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I recently received an invitation to my high school class’ ten-year reunion. I have not thought about my classmates in years. I started to wonder what most of them are doing in their lives these days. Unlike a lot of my old friends, I did not go to college right out of graduation. I had a job at my local drug store in high school. I decided to stick with it for a while because my income was steady. Ten years later, I’m still working in the drug store, and I’m assistant manager now. However, I realized that if I stayed here, my income would not improve very much.
Working in a drug store actually gave me exposure to many people who come in to seek solutions to their health problems. I learned a lot from the pharmacist who works here. I helped people find the kind of medicines that they needed. People would come in to ask me things like, “What do you have for my cough?” I knew about the products that our store carried. But that would be the extent of my knowledge.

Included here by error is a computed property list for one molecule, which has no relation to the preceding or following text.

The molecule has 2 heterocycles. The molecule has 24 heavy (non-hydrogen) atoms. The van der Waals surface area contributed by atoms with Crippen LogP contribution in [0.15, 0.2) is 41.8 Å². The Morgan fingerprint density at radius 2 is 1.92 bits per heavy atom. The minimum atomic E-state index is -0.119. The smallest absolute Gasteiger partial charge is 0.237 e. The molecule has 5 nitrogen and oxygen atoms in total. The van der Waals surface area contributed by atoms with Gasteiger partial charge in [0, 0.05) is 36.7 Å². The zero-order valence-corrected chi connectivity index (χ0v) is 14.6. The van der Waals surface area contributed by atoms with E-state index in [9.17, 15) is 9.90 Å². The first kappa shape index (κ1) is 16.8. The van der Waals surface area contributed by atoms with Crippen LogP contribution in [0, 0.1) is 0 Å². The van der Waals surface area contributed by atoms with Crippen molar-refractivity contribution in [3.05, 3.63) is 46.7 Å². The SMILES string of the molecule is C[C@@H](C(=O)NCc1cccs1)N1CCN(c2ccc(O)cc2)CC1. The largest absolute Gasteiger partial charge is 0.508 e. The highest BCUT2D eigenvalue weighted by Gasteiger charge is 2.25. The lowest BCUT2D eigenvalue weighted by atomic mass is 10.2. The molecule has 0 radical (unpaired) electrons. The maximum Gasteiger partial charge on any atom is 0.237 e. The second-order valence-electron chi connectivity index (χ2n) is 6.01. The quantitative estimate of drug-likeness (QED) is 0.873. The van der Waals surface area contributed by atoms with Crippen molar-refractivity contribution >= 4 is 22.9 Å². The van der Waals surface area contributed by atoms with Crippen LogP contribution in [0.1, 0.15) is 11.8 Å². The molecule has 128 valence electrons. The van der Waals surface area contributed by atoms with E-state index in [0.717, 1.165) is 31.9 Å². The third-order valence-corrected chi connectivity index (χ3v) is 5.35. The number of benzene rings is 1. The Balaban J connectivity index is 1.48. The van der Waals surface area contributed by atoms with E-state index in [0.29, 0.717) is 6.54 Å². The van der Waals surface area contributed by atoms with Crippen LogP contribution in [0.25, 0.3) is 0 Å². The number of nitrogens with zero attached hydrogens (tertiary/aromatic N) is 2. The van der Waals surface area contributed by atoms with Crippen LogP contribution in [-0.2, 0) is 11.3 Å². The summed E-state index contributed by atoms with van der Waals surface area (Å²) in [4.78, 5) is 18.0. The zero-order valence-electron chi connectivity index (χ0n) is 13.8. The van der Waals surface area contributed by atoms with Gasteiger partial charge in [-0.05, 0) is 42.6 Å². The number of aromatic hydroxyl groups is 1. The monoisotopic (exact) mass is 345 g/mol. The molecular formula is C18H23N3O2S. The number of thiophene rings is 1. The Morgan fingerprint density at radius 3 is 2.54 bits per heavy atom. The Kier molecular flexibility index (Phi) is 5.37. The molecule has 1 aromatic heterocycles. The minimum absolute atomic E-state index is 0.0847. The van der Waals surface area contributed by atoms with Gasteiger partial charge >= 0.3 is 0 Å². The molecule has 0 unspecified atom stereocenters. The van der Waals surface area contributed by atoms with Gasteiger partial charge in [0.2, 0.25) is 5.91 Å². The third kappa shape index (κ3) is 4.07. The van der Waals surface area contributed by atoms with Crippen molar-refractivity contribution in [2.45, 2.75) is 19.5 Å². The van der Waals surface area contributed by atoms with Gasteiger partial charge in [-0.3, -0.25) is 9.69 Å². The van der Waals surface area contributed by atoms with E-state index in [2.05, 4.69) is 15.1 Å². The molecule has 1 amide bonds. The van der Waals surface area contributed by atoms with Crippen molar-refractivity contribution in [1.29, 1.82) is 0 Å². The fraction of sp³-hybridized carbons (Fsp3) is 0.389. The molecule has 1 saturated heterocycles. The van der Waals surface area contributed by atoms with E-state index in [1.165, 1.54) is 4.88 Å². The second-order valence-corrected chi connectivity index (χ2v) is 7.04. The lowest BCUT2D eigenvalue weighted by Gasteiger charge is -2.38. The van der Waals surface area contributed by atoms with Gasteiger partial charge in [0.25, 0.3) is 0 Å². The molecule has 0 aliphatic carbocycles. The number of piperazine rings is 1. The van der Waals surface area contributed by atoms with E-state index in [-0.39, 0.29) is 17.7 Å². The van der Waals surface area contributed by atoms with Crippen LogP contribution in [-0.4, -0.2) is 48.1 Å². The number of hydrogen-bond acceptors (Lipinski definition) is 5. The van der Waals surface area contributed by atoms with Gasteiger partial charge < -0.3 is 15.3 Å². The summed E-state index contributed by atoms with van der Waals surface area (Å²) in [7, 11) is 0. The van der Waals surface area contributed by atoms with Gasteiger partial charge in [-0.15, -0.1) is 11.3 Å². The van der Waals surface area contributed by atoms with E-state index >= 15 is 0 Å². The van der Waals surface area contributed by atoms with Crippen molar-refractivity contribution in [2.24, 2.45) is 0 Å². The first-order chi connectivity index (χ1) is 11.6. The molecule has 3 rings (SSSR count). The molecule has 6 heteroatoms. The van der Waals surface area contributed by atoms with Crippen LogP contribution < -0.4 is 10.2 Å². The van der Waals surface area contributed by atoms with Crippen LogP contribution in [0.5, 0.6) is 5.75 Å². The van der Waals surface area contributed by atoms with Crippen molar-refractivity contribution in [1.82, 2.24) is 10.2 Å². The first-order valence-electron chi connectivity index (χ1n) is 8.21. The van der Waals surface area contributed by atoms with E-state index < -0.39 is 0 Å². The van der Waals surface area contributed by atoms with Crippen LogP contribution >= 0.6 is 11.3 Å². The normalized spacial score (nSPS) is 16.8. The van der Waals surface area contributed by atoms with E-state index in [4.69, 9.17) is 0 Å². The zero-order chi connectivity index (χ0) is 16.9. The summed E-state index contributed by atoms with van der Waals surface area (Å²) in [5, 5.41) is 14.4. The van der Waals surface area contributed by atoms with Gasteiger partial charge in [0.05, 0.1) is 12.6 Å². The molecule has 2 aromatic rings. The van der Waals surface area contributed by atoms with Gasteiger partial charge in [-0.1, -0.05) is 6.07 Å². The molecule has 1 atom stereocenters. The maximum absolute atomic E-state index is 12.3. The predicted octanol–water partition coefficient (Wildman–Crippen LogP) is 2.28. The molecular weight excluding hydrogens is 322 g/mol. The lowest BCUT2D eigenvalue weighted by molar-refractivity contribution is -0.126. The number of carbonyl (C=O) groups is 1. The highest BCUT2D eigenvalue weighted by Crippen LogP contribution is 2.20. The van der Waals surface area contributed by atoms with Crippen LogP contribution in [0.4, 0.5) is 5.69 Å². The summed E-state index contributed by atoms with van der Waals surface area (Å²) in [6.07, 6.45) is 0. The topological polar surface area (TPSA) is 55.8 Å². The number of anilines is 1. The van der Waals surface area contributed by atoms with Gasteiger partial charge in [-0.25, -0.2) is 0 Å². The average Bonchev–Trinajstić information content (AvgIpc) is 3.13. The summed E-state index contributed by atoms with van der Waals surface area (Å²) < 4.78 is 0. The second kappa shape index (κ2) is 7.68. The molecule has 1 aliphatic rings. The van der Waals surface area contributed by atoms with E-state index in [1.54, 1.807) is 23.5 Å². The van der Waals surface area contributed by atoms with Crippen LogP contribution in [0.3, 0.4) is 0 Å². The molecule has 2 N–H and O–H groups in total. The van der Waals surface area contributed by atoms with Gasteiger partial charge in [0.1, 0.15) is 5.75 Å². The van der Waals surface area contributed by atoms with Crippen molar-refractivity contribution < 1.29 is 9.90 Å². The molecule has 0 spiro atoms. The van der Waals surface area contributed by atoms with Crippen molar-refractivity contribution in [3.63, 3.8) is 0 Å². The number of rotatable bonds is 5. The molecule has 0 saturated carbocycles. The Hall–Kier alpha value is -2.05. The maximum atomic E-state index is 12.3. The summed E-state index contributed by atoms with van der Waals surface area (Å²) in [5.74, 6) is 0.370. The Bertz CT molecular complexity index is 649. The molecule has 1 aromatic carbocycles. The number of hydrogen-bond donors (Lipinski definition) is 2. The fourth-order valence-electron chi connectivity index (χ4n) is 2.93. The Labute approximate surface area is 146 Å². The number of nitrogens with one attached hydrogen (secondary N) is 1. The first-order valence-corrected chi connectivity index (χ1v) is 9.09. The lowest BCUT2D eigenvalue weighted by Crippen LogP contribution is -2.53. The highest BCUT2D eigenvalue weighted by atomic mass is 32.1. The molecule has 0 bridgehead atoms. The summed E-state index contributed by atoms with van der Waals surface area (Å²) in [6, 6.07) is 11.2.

I started to develop a greater interest in finding out what specific ingredients in drugs can do for people. I found myself doing research on the web for information, just for my own knowledge. As I was doing that one day, I asked myself why I never thought about studying to become a pharmacist or a pharmacy technician.
When I got this invitation for my class reunion, these ideas resurfaced in my head again. I liked my job at the drug store, but I wanted more in my life. I have a genuine interest in studying about medicines and helping people. I thought more and more about it, and I decided to find out about going back to school to study to become a pharmacy technician.
I did some research online to find institutions that offer a program like this. There are programs in community colleges, four-year institutions, and also programs that are online. I actually have many options.